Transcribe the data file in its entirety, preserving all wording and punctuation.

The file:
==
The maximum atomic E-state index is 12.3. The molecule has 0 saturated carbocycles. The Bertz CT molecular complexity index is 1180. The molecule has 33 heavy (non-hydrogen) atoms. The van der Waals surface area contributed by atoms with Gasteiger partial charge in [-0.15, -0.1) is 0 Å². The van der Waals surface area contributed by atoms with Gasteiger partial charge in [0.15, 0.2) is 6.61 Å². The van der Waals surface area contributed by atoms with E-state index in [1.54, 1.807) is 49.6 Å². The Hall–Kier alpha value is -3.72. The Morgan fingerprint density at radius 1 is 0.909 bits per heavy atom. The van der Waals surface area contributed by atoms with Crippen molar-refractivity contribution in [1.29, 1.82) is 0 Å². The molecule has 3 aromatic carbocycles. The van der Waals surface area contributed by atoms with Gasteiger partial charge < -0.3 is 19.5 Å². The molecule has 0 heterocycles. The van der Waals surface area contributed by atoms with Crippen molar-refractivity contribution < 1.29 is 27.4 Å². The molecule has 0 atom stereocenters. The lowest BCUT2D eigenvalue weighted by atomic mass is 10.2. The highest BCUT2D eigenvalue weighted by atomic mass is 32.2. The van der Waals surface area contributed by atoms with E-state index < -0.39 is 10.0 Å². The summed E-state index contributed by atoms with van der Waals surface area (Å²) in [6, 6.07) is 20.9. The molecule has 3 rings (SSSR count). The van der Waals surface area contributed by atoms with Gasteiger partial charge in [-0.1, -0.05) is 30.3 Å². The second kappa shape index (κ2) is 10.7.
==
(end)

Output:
The maximum atomic E-state index is 12.3. The molecule has 0 saturated carbocycles. The Bertz CT molecular complexity index is 1180. The molecule has 33 heavy (non-hydrogen) atoms. The van der Waals surface area contributed by atoms with Gasteiger partial charge in [-0.15, -0.1) is 0 Å². The van der Waals surface area contributed by atoms with Gasteiger partial charge in [0.15, 0.2) is 6.61 Å². The van der Waals surface area contributed by atoms with E-state index in [1.54, 1.807) is 49.6 Å². The Hall–Kier alpha value is -3.72. The Morgan fingerprint density at radius 1 is 0.909 bits per heavy atom. The van der Waals surface area contributed by atoms with Crippen molar-refractivity contribution in [1.29, 1.82) is 0 Å². The molecule has 3 aromatic carbocycles. The van der Waals surface area contributed by atoms with Gasteiger partial charge < -0.3 is 19.5 Å². The molecule has 0 heterocycles. The van der Waals surface area contributed by atoms with Crippen molar-refractivity contribution < 1.29 is 27.4 Å². The molecule has 0 atom stereocenters. The lowest BCUT2D eigenvalue weighted by atomic mass is 10.2. The highest BCUT2D eigenvalue weighted by atomic mass is 32.2. The van der Waals surface area contributed by atoms with E-state index < -0.39 is 10.0 Å². The summed E-state index contributed by atoms with van der Waals surface area (Å²) in [6, 6.07) is 20.9. The molecule has 3 rings (SSSR count). The van der Waals surface area contributed by atoms with Gasteiger partial charge in [-0.1, -0.05) is 30.3 Å². The second kappa shape index (κ2) is 10.7.